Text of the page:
I’ve interviewed around 600 people in my spare time after/around work since 2012 and I’d not encountered an artist or musician who was able to articulate the imaginative process behind their writing in this way. Sure, I’d heard people ‘tell me the story’ of a song or what it’s lyrics related to – this was something else. This wasn’t just an emotional response. This was hundreds of pages of reading, clearly much independent thinking, intellectual and conceptual influences being woven together into a succinct, concise and tangible result.

The nearest comparison I had was a conversation with the painter Chris Gollon describing the painting he contributed to Thurston Moore’s ROOT remix/art project. He had received a 52 second composition from Thurston and it called to mind Native American burial grounds; a film called Jeremiah Johnson starring Robert Redford where the lead rides his horse through a burial ground; Chris’ studio on an island in the Thames formerly used for WW1 aircraft hangars and where the spice girls would rehearse; the studio next door which created prosthetic limbs which would hang from a washing line; Toledo Cathedral where cardinals’ hats are hung from the ceiling and left to decay; an art exchange between Mexico and the Glasgow Print Studio so he included a death mask; the title coming from Morpheus, the god of dreams, and the House of Sleep/Kingdom of Sleep…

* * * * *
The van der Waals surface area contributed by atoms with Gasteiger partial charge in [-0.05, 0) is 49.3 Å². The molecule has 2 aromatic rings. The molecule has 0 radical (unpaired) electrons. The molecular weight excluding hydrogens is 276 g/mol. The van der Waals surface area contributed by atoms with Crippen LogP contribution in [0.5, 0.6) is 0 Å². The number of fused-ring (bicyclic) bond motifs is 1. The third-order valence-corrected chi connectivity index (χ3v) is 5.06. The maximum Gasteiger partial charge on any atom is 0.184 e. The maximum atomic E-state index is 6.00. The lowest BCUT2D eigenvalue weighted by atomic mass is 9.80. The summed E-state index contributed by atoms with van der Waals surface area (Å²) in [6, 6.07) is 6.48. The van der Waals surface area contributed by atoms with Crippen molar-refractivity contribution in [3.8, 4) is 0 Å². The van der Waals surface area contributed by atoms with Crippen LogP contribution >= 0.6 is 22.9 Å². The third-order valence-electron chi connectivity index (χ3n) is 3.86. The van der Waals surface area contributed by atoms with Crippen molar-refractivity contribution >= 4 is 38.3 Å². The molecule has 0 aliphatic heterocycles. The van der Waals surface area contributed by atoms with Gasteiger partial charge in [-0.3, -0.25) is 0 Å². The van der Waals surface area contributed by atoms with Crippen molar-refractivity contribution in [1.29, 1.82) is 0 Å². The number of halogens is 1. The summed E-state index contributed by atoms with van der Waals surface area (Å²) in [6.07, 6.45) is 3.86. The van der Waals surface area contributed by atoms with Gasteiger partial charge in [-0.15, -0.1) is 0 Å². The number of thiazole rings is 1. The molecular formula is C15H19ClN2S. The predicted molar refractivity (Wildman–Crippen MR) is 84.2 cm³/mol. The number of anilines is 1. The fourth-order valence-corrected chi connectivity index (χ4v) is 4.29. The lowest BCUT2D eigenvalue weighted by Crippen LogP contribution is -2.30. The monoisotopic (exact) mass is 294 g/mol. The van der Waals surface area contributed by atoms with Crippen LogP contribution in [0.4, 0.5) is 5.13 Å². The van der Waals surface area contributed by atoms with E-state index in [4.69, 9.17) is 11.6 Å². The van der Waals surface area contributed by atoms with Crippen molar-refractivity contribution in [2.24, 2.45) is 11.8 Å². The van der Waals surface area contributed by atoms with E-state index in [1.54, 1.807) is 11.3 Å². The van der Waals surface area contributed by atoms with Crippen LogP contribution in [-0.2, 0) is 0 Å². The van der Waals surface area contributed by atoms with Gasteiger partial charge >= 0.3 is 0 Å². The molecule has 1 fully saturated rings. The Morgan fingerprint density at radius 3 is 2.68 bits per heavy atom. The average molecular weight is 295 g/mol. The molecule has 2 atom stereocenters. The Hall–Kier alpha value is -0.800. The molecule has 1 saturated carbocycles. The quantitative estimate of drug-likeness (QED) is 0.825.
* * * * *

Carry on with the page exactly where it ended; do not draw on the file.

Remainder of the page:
To me, Gira possessed that same artistic intensity: the drawing together of disparate ideas into a composition as sharp, honed and visceral as ‘I Crawled’. I was stunned to really understand that behind the stark lyrics there was this depth: factories, fascism, Reich, Reagan, parents, working, media, the mind, consumerism…

…And Gira was able to grind that down to

You’re my father/I obey you/I want you to be my father/Eliminate my freedom/I know what I am/You know what I am/I’m weak/Take what’s mine/Come into my room/Put your hands on my throat/Now choke me, choke me/Make me feel good/Be my father/Make it right/Think for me/Choke me

You can see all the associations and wider connections flowing from fewer than a hundred words. My feeling is that it’s what makes Gira an excellent writer: that each word is precisely what is needed, but each  word opens up an entire universe of ideas.

Nerd Table vs. Galactic Turkey

I’m always awed by Adam Casto’s ability to gather together collaborators of deep pedigree from the alternative rock seen and merge their efforts into a seamless whole. The ever amusing, sometimes comedic, sometimes serious, always rocking Nerd Table project is an absorbing combination of underground party, guest curation and decent punk song-smithing.